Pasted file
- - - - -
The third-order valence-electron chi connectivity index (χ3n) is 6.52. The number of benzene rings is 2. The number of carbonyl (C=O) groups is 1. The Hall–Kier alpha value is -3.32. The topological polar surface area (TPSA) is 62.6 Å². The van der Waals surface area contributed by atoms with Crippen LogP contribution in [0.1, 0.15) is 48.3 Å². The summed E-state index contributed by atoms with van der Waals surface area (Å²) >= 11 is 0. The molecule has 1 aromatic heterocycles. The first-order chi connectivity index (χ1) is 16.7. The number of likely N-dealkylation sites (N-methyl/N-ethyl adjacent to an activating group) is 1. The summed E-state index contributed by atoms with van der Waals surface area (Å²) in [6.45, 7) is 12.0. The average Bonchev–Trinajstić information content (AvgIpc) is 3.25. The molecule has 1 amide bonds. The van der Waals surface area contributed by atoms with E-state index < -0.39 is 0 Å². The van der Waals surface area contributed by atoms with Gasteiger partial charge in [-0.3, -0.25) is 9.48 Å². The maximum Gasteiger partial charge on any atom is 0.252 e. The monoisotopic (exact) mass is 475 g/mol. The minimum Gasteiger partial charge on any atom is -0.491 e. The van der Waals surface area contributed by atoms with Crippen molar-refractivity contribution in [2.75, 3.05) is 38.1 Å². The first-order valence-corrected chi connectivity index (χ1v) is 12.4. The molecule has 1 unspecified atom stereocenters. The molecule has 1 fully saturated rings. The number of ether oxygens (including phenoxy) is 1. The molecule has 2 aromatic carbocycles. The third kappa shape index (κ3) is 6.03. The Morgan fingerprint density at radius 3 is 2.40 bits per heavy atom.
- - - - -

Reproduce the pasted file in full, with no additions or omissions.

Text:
The third-order valence-electron chi connectivity index (χ3n) is 6.52. The number of benzene rings is 2. The number of carbonyl (C=O) groups is 1. The Hall–Kier alpha value is -3.32. The topological polar surface area (TPSA) is 62.6 Å². The van der Waals surface area contributed by atoms with Crippen LogP contribution in [0.1, 0.15) is 48.3 Å². The summed E-state index contributed by atoms with van der Waals surface area (Å²) >= 11 is 0. The molecule has 1 aromatic heterocycles. The first-order chi connectivity index (χ1) is 16.7. The number of likely N-dealkylation sites (N-methyl/N-ethyl adjacent to an activating group) is 1. The summed E-state index contributed by atoms with van der Waals surface area (Å²) in [6.45, 7) is 12.0. The average Bonchev–Trinajstić information content (AvgIpc) is 3.25. The molecule has 1 amide bonds. The van der Waals surface area contributed by atoms with E-state index < -0.39 is 0 Å². The van der Waals surface area contributed by atoms with Gasteiger partial charge in [-0.3, -0.25) is 9.48 Å². The maximum Gasteiger partial charge on any atom is 0.252 e. The monoisotopic (exact) mass is 475 g/mol. The minimum Gasteiger partial charge on any atom is -0.491 e. The van der Waals surface area contributed by atoms with Crippen molar-refractivity contribution in [2.75, 3.05) is 38.1 Å². The first-order valence-corrected chi connectivity index (χ1v) is 12.4. The molecule has 1 unspecified atom stereocenters. The molecule has 1 fully saturated rings. The number of ether oxygens (including phenoxy) is 1. The molecule has 2 aromatic carbocycles. The third kappa shape index (κ3) is 6.03. The Morgan fingerprint density at radius 3 is 2.40 bits per heavy atom.